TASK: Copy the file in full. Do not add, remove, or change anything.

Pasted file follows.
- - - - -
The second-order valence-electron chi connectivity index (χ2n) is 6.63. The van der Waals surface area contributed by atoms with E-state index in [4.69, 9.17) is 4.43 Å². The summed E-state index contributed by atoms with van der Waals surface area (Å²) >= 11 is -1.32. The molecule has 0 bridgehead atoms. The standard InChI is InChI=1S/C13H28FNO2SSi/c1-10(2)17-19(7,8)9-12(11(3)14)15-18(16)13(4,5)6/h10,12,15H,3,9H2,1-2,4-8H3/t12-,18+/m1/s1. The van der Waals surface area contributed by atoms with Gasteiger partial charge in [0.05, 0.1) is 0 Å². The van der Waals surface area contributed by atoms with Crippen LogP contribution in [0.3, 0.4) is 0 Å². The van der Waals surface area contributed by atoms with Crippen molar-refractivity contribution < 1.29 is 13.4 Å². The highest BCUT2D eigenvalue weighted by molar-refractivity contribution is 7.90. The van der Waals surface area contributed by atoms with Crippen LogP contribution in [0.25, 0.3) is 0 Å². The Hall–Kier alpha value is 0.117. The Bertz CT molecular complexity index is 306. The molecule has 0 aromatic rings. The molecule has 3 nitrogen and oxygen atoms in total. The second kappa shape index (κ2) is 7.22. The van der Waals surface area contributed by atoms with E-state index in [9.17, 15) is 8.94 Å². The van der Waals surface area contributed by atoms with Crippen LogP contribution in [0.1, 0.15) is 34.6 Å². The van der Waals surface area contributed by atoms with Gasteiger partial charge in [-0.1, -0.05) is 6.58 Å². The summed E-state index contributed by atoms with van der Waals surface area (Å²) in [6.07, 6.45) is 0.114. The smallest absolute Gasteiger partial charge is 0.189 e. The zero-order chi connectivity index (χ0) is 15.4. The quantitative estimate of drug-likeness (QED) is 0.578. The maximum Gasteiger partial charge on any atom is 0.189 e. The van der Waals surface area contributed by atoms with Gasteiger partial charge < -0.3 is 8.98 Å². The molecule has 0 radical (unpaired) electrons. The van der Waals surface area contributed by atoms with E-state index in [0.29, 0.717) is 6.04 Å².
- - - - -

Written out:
The second-order valence-electron chi connectivity index (χ2n) is 6.63. The van der Waals surface area contributed by atoms with E-state index in [4.69, 9.17) is 4.43 Å². The summed E-state index contributed by atoms with van der Waals surface area (Å²) >= 11 is -1.32. The molecule has 0 bridgehead atoms. The standard InChI is InChI=1S/C13H28FNO2SSi/c1-10(2)17-19(7,8)9-12(11(3)14)15-18(16)13(4,5)6/h10,12,15H,3,9H2,1-2,4-8H3/t12-,18+/m1/s1. The van der Waals surface area contributed by atoms with Gasteiger partial charge in [0.05, 0.1) is 0 Å². The van der Waals surface area contributed by atoms with Crippen LogP contribution in [0.3, 0.4) is 0 Å². The van der Waals surface area contributed by atoms with Crippen molar-refractivity contribution < 1.29 is 13.4 Å². The highest BCUT2D eigenvalue weighted by molar-refractivity contribution is 7.90. The van der Waals surface area contributed by atoms with Crippen LogP contribution in [0.25, 0.3) is 0 Å². The Hall–Kier alpha value is 0.117. The Bertz CT molecular complexity index is 306. The molecule has 0 aromatic rings. The molecule has 3 nitrogen and oxygen atoms in total. The second kappa shape index (κ2) is 7.22. The van der Waals surface area contributed by atoms with E-state index in [9.17, 15) is 8.94 Å². The van der Waals surface area contributed by atoms with Crippen LogP contribution in [0.1, 0.15) is 34.6 Å². The van der Waals surface area contributed by atoms with Gasteiger partial charge in [-0.1, -0.05) is 6.58 Å². The summed E-state index contributed by atoms with van der Waals surface area (Å²) in [6.07, 6.45) is 0.114. The smallest absolute Gasteiger partial charge is 0.189 e. The zero-order chi connectivity index (χ0) is 15.4. The quantitative estimate of drug-likeness (QED) is 0.578. The maximum Gasteiger partial charge on any atom is 0.189 e. The van der Waals surface area contributed by atoms with Gasteiger partial charge < -0.3 is 8.98 Å². The molecule has 0 radical (unpaired) electrons. The van der Waals surface area contributed by atoms with E-state index in [0.29, 0.717) is 6.04 Å².